Friday, January 31, 2014

Health Care Center Breaks Ground in North Philly

By Michael Boren, Inquirer Staff Writer
Promising to restore a North Philadelphia neighborhood known for dilapidated buildings and a lack of medical resources, city and state officials helped break ground Wednesday on a $15 million health-care facility near the Strawberry Mansion area.
The Stephen Klein Wellness Center, named for the developer, is expected to offer primary care, dental, and behavioral health services - as well as 50 job openings - when it opens near 21st Street and Cecil B. Moore Avenue. More than 100 people jammed inside a heated tent Wednesday for the ceremony.
High rates of obesity have been a problem in the area. In the 19121 zip code, where the center will be built, for example, more than 50 percent of adults were estimated to be obese, according to the 2012 Southeastern Pennsylvania Household Health Survey released by the nonprofit Public Health Management Corp.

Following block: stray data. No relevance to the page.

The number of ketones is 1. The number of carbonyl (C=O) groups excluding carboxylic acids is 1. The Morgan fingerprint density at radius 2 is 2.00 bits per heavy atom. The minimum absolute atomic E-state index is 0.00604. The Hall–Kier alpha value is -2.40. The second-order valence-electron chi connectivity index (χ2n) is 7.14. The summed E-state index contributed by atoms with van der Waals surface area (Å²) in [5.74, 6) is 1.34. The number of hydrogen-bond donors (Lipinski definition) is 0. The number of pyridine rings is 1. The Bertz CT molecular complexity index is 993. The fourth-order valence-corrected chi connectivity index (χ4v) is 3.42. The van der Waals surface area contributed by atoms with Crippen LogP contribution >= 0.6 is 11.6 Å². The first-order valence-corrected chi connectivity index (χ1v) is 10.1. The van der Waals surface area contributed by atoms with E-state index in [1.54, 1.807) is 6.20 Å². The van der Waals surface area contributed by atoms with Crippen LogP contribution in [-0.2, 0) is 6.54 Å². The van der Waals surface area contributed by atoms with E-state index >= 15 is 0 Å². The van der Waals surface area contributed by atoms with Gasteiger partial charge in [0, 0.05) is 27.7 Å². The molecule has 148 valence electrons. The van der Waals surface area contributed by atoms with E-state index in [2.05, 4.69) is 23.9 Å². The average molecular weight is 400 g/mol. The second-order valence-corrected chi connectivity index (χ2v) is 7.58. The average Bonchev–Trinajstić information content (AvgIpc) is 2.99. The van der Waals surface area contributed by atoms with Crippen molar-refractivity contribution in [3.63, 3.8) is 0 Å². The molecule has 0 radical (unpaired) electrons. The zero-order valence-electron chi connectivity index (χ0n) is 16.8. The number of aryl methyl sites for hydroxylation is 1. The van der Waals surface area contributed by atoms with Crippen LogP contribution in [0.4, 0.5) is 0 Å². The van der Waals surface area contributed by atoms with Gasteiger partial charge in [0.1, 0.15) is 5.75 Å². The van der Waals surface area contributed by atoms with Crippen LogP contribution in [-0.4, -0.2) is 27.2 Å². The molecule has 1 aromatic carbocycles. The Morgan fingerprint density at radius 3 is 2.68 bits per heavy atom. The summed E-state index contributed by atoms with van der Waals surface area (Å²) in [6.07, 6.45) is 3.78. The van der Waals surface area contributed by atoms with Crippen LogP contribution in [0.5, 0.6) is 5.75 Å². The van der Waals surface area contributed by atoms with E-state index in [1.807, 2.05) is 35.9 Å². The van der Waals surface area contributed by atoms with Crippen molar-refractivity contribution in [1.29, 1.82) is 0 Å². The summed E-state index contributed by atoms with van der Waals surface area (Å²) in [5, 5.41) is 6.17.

Residents say they have to travel long distances for doctor's appointments or treatment.
"This is something that's really needed," longtime resident Valeria Chalmers, 67, said after the ceremony.
Project HOME, which takes on homelessness and poverty, will direct the nearly 29,000-square-foot center, which is also slated to include a pharmacy and YMCA-managed fitness area. Sister Mary Scullion, executive director of Project HOME, hefted one of the shovels to officially break ground Wednesday.
Residents and advocates point to the center as a sign of a neighborhood in transformation. Problems - abandoned properties, spurts of violent crime - still exist. But signs of improvement, such as a renovated bus hub near 33d and Dauphin Streets, are there, too. City officials said they hoped the wellness center could accelerate that trend.
"This community hung in there," Mayor Nutter said. "They never gave up on themselves, and we have a responsibility to stand with you."
Gov. Corbett, who also hefted a shovel at the ceremony, called the center "the right thing to do for the community."
"We do have an obligation," he said, "to help those who can't help themselves."
The center is the result of a collaboration among the city, Project HOME, Thomas Jefferson University Hospitals, and Phillies partners Leigh and John Middleton, among others. The Middletons; Stephen Klasko, Jefferson president and chief executive; and Stephen Klein were among the biggest funders. The center is expected to be completed in early 2015.

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